What Are Some of the Best Ways Homesteaders Earn Off-farm Income in the Winter?

Reader Contribution by Heidi Hunt

What are some of the best or most common ways that homesteaders earn off-farm income in the winter? I’d like a steady, off-farm job, but an employer who is willing to let me work only 5-6 months a year and have the rest off (to grow food, etc.)

Dan Taylor

Ellsworth, Maine

This is a question commonly asked by folks who are beginning their new farm life. Making a living while trying to provide a sustainable life for your family is not as easy as it seemed on Little House on the Prairie.

Let’s break this down into pieces. Unless you are trying to do it all — farm with horses, milk cows and make cheese, cut your own firewood, make lumber and sell your crops at a local farmer’s market — there will be large chunks of time during the growing season when you are not busy with farm work full time. So the question might be, what kind of jobs are available that will give you the flexibility to be a farmer as well as provide some cash to pay the necessary bills.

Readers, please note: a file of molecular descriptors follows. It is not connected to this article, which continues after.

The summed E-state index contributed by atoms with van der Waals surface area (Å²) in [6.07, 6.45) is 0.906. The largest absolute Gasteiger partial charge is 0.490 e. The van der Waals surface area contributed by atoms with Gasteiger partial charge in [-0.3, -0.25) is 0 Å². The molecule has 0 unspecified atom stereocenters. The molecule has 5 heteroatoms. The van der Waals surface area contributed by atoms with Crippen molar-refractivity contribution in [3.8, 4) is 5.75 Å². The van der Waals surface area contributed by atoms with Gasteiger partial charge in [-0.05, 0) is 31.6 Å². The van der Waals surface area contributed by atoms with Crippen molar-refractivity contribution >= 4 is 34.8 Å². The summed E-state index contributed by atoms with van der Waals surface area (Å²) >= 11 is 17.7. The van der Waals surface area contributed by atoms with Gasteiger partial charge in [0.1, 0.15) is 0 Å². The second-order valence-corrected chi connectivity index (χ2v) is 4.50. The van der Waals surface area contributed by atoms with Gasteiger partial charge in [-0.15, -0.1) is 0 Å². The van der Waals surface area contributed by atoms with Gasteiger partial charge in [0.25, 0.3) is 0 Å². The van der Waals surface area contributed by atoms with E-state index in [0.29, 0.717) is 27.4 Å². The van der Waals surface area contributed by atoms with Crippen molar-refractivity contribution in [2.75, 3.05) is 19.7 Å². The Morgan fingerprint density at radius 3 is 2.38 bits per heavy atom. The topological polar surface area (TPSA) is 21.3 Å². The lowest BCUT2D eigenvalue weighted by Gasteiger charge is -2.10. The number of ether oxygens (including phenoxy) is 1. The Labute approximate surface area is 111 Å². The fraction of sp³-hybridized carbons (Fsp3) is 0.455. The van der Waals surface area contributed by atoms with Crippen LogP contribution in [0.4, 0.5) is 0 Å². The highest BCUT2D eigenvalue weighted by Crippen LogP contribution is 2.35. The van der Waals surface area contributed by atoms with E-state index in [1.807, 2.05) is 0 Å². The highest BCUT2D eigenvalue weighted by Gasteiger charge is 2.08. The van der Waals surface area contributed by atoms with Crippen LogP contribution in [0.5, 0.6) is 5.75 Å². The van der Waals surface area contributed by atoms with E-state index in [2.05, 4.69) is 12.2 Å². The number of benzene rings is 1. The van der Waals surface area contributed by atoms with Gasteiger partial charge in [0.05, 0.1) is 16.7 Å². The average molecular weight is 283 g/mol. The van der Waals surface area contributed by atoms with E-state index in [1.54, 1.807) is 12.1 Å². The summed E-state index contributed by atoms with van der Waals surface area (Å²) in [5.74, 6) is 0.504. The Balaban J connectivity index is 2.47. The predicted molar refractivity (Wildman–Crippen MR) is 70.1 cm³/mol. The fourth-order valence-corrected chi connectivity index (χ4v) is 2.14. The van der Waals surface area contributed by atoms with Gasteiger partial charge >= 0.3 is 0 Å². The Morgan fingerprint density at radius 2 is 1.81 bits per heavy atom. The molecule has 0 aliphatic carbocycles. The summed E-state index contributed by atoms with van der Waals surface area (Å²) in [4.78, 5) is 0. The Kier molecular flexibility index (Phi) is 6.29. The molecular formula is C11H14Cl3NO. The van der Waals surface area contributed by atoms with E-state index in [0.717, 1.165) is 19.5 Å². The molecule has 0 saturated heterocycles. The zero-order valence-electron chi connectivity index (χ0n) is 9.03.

In rural areas, part time jobs are frequently easier to come by than fulltime professional work. So, polish up your resume/skill database and head off to town and visit some of the businesses that fit your skill base. Let them know that you are available fulltime in the winter and part time the rest of the year. One great possibility is the school district, which is mostly closed during the summer. They need janitors, mechanics and bus drivers. Or you might have the education to be a substitute teacher, which would allow you to say yes or no to work that fit your schedule. Being a snowplow driver might be a good winter job in Maine, where you live.

If you are good with machinery and have a tractor with attachments, you can hire yourself and your machine out to grade driveways, dig drainage ditches, scoop out dirt for backyard ponds or plow up land for neighborhood garden plots.

Your question leads me to believe that you have not made the move to the farm yet, and are checking out your options — good for you! Your success or failure with this new venture will be based on good advanced planning.

— Heidi Hunt, assistant editor